Louis Proyect: The Unrepentant Marxist

August 29, 2020

Made in Bangladesh

Filed under: imperialism/globalization,trade unions — louisproyect @ 9:26 pm

Yesterday, “Made in Bangladesh” opened as Virtual Cinema and on Amazon Prime. It is a gritty neo-realist tale of an attempt to form a union in a small garment shop in Dakha, the capital of Bangladesh. Like “Norma Rae”, the film has a plucky woman challenging the boss and the leadfooted government agency that certifies trade unions.

The film is set in an actual sweatshop in Dakha and shows the super-exploitation and personal humiliation the 68 female women operating sewing machines and irons have to put up with. Written and directed by a woman–Rubaiyat Hossain—it depicts how patriarchy oppresses women both as workers and as wives. The lead character is named Shimu (Rikita Nandini Shimu), a 23-year old who ran off to Dakha in her teens to escape being married off to a 40-year old man. To help her make it through the first few days in Dakha, she steals her father’s wallet. This is a woman with little regard for patriarchal norms.

Shimu is married to  Sohel (Mostafa Monwar), an observant, unemployed Muslim, who despite being reliant on his wife’s meager wages, lords it over her—or at least tries to. When she takes on the role of getting co-workers to sign up for the union, she gains self-confidence in herself and finally the nerve to act independently of Sohel’s dictates.

The final scene consists of Shimu in a stand-off with the bureaucrat who has been sitting on the papers she has submitted for approving the union. It is truly inspiring. Three years ago I reviewed a documentary about Indian textile workers titled “Machines”. My strong advice is to see the two films in tandem. (“Machines” is available on Amazon Prime.) What I said about “Machines” applies to “Made in Bangladesh” as well:

Filmed almost entirely in a vast dungeon of a textile mill in Gujarat, it is hard not to see the workers as being an extension of the machines they operate. Marx described such factory life in Chapter 10 of V. 1 of Capital, titled “The Working Day”:

It usurps the time for growth, development, and healthy maintenance of the body. It steals the time required for the consumption of fresh air and sunlight. It higgles over a meal-time, incorporating it where possible with the process of production itself, so that food is given to the labourer as to a mere means of production, as coal is supplied to the boiler, grease and oil to the machinery.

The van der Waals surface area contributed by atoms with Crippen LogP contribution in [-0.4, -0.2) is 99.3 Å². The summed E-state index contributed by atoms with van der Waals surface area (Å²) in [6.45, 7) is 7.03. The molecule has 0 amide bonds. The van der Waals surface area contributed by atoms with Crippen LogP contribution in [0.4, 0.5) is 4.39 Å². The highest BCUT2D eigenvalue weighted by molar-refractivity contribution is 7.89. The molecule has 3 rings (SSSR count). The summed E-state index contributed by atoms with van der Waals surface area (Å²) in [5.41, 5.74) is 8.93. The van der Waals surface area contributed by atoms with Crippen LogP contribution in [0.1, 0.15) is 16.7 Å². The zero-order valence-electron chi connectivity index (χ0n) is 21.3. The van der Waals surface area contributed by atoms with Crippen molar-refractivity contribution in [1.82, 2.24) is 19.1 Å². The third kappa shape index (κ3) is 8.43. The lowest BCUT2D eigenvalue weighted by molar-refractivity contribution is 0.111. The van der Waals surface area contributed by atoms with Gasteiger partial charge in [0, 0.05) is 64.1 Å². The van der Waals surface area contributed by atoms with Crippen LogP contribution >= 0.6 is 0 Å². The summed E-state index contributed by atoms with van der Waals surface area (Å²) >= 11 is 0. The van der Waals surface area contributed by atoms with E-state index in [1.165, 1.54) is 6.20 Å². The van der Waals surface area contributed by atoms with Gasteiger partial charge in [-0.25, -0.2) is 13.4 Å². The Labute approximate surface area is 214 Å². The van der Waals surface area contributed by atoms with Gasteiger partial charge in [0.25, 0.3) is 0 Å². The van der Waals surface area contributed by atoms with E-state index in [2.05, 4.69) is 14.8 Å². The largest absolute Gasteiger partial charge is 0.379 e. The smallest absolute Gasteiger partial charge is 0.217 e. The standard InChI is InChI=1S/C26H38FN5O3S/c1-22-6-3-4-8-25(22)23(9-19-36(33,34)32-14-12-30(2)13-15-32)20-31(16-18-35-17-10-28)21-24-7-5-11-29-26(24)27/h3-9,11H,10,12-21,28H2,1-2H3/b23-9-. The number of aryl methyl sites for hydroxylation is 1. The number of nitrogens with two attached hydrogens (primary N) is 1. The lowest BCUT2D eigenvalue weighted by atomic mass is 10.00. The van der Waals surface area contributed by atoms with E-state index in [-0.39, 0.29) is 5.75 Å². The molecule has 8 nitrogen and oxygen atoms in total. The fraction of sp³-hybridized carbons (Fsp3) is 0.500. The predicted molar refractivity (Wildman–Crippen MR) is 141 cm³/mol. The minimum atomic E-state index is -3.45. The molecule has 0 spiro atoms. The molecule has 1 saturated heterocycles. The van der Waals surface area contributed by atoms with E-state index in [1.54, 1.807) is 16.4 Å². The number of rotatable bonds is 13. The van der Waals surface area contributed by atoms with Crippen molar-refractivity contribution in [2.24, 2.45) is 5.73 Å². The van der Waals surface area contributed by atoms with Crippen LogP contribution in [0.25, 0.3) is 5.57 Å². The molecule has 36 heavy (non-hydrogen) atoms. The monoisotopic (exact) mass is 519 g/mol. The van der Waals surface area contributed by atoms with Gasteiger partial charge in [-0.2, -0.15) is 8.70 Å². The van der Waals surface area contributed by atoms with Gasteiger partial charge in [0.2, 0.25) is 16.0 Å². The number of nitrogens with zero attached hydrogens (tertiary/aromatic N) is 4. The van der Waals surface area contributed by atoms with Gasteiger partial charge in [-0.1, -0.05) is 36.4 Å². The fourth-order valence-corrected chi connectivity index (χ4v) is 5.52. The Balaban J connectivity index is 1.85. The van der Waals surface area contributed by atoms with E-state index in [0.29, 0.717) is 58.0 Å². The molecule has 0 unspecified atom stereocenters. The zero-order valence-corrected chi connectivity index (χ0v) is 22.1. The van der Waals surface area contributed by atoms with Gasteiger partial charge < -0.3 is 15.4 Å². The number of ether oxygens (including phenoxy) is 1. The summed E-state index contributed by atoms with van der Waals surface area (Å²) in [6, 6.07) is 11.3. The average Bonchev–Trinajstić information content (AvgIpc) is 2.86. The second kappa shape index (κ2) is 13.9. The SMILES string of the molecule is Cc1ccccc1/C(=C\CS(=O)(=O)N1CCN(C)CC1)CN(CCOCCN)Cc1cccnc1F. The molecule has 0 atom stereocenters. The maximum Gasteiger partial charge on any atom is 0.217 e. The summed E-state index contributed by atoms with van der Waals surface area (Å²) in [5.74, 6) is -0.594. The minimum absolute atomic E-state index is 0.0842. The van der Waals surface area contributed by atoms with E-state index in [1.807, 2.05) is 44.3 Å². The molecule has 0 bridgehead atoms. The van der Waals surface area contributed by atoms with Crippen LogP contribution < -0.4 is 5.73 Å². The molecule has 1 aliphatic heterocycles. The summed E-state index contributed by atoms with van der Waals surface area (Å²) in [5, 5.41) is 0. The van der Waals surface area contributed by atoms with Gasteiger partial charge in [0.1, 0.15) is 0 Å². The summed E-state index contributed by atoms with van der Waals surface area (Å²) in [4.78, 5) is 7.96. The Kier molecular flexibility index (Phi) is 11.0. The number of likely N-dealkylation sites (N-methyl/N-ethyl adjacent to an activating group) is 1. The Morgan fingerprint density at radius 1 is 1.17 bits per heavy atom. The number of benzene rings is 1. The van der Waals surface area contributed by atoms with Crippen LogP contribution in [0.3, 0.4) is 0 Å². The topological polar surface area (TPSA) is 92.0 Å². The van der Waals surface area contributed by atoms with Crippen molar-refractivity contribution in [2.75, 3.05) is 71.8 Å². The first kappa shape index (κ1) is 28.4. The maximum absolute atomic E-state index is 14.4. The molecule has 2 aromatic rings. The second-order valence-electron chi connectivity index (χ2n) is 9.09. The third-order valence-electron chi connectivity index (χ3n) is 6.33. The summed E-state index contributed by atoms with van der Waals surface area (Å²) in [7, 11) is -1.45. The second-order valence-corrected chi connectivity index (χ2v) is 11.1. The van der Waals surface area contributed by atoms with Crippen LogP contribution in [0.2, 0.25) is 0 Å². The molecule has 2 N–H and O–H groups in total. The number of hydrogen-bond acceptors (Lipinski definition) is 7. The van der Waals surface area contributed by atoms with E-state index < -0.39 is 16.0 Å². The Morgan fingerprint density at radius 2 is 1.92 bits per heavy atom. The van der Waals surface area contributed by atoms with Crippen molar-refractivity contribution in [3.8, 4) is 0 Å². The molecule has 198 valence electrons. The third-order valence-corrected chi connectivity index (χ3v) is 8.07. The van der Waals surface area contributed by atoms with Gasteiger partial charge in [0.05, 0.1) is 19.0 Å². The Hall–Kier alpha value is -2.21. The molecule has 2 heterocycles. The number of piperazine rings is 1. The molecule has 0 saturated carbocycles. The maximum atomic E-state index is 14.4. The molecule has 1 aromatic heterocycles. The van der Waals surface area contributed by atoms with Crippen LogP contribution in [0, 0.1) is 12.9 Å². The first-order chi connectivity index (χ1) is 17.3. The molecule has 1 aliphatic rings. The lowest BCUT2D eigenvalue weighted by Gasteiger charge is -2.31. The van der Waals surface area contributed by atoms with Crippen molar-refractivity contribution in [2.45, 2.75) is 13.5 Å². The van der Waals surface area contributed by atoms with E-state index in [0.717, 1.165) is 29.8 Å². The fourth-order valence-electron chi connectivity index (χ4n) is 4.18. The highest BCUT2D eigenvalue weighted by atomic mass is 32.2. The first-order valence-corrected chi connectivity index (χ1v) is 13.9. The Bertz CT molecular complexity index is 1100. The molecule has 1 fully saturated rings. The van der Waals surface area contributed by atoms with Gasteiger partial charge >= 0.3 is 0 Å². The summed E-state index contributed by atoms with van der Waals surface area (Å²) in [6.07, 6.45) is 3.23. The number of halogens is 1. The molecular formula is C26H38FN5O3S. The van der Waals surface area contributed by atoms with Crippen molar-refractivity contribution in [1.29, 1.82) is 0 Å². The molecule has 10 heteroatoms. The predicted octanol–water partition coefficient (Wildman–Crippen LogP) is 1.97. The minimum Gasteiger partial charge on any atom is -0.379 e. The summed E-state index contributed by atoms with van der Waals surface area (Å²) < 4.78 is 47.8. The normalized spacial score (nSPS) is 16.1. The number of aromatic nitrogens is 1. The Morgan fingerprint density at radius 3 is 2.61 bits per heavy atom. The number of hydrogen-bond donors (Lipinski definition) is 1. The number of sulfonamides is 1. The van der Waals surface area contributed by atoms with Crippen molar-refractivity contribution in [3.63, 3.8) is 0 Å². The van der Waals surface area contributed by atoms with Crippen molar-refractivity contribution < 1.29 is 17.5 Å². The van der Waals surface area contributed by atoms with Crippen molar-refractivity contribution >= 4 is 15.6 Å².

This is exactly what you see in “Machines”, a process in which workers are slaves to the machine. It is what Charlie Chaplin depicted comically in “Modern Times” and Fritz Lang depicted more darkly in “Metropolis”. As long as capitalism exists, this is the fate of the working class. In the USA, many workers wax nostalgic for the $20-40 jobs that prevailed in the 60s but for the Gujarat textile workers, the hope is for an 8-hour day and a wage that enables them to send a bit home to their family, some living thousands of miles away. Most of them appear to be ex-farmers who have been crushed by debt and drought. In the decades before Marx was born, it was the Enclosure Acts that accomplished the same results. Peasants were robbed of their means of self-subsistence and forced into the textile mills of Birmingham and Manchester that William Blake referred to as dark and satanic.

 

 

 

1 Comment »

  1. Thanks for pointing these films out. I’ll be sure to check them out, the garment industry workers have always been exploited in the most terrible way.

    You may be interested in the BBC Play For Today from 1974, ‘Leeds-United!’ It’s about the 1970 women textile workers strike in the north of England and their struggle for equal pay. Not only did they have to take on the bosses, they also had to take on the union officials.
    This is really relevant stuff for today from Colin Welland, one of a few great writers back in the 70’s.

    And the struggle for factory workers continues today. A report in the Guardian details the appalling situation where health and safety inspectors have only visited Leciester’s garment 1000 factories sixty times, and 28 fire inspections since 2017

    Comment by splodgen — August 30, 2020 @ 11:54 pm


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